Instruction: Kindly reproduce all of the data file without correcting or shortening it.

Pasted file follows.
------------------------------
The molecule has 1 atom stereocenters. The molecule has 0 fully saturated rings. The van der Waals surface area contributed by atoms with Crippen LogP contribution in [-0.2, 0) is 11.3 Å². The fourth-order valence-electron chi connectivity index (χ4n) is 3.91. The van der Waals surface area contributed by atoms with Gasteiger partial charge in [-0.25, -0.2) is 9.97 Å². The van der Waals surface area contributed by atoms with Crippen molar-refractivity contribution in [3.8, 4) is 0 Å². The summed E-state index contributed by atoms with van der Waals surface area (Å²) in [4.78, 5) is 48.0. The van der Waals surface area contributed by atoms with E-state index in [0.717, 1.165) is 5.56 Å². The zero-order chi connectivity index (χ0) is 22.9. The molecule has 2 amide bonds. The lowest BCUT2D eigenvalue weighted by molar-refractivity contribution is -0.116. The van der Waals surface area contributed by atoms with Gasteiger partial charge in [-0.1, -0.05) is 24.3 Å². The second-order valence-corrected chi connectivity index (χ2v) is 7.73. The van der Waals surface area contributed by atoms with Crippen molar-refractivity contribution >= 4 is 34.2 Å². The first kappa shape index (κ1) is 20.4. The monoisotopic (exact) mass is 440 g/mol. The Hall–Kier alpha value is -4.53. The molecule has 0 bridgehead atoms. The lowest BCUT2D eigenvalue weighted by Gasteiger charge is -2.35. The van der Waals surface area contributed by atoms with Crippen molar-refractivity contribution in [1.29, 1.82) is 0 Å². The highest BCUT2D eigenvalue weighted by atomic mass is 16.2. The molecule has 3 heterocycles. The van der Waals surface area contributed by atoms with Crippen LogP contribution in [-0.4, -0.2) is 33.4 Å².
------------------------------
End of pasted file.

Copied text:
The molecule has 1 atom stereocenters. The molecule has 0 fully saturated rings. The van der Waals surface area contributed by atoms with Crippen LogP contribution in [-0.2, 0) is 11.3 Å². The fourth-order valence-electron chi connectivity index (χ4n) is 3.91. The van der Waals surface area contributed by atoms with Gasteiger partial charge in [-0.25, -0.2) is 9.97 Å². The van der Waals surface area contributed by atoms with Crippen molar-refractivity contribution in [3.8, 4) is 0 Å². The summed E-state index contributed by atoms with van der Waals surface area (Å²) in [4.78, 5) is 48.0. The van der Waals surface area contributed by atoms with E-state index in [0.717, 1.165) is 5.56 Å². The zero-order chi connectivity index (χ0) is 22.9. The molecule has 2 amide bonds. The lowest BCUT2D eigenvalue weighted by molar-refractivity contribution is -0.116. The van der Waals surface area contributed by atoms with Gasteiger partial charge in [-0.1, -0.05) is 24.3 Å². The second-order valence-corrected chi connectivity index (χ2v) is 7.73. The van der Waals surface area contributed by atoms with Crippen molar-refractivity contribution >= 4 is 34.2 Å². The first kappa shape index (κ1) is 20.4. The monoisotopic (exact) mass is 440 g/mol. The Hall–Kier alpha value is -4.53. The molecule has 0 bridgehead atoms. The lowest BCUT2D eigenvalue weighted by Gasteiger charge is -2.35. The van der Waals surface area contributed by atoms with Crippen molar-refractivity contribution in [1.29, 1.82) is 0 Å². The highest BCUT2D eigenvalue weighted by atomic mass is 16.2. The molecule has 3 heterocycles. The van der Waals surface area contributed by atoms with Crippen LogP contribution in [-0.4, -0.2) is 33.4 Å².